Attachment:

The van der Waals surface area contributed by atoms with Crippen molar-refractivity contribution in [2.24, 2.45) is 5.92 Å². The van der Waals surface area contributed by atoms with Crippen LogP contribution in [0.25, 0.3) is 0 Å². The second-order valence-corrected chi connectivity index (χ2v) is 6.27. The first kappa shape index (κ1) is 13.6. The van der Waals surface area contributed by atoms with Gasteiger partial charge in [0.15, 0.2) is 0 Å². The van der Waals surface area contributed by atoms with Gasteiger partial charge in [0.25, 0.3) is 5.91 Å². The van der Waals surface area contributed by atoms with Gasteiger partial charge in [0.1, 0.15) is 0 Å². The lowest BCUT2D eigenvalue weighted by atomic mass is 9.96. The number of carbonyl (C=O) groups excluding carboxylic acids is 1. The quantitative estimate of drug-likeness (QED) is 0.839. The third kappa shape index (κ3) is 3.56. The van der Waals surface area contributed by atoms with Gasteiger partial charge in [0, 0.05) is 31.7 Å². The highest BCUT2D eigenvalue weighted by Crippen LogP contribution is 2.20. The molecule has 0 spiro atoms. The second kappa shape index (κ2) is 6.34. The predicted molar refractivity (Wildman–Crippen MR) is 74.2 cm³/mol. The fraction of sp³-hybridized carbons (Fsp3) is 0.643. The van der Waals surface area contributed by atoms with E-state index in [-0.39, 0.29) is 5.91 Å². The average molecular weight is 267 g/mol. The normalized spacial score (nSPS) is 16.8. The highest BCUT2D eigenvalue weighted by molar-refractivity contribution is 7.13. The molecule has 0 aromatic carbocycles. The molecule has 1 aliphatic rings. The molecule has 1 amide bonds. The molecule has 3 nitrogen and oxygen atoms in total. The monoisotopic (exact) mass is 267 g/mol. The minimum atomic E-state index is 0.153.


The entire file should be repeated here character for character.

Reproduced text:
The van der Waals surface area contributed by atoms with Crippen molar-refractivity contribution in [2.24, 2.45) is 5.92 Å². The van der Waals surface area contributed by atoms with Crippen LogP contribution in [0.25, 0.3) is 0 Å². The second-order valence-corrected chi connectivity index (χ2v) is 6.27. The first kappa shape index (κ1) is 13.6. The van der Waals surface area contributed by atoms with Gasteiger partial charge in [0.15, 0.2) is 0 Å². The van der Waals surface area contributed by atoms with Gasteiger partial charge in [0.25, 0.3) is 5.91 Å². The van der Waals surface area contributed by atoms with Gasteiger partial charge in [0.1, 0.15) is 0 Å². The lowest BCUT2D eigenvalue weighted by atomic mass is 9.96. The number of carbonyl (C=O) groups excluding carboxylic acids is 1. The quantitative estimate of drug-likeness (QED) is 0.839. The third kappa shape index (κ3) is 3.56. The van der Waals surface area contributed by atoms with Gasteiger partial charge in [0, 0.05) is 31.7 Å². The highest BCUT2D eigenvalue weighted by Crippen LogP contribution is 2.20. The molecule has 0 spiro atoms. The second kappa shape index (κ2) is 6.34. The predicted molar refractivity (Wildman–Crippen MR) is 74.2 cm³/mol. The fraction of sp³-hybridized carbons (Fsp3) is 0.643. The van der Waals surface area contributed by atoms with E-state index in [-0.39, 0.29) is 5.91 Å². The average molecular weight is 267 g/mol. The normalized spacial score (nSPS) is 16.8. The highest BCUT2D eigenvalue weighted by molar-refractivity contribution is 7.13. The molecule has 0 aromatic carbocycles. The molecule has 1 aliphatic rings. The molecule has 1 amide bonds. The molecule has 3 nitrogen and oxygen atoms in total. The monoisotopic (exact) mass is 267 g/mol. The minimum atomic E-state index is 0.153.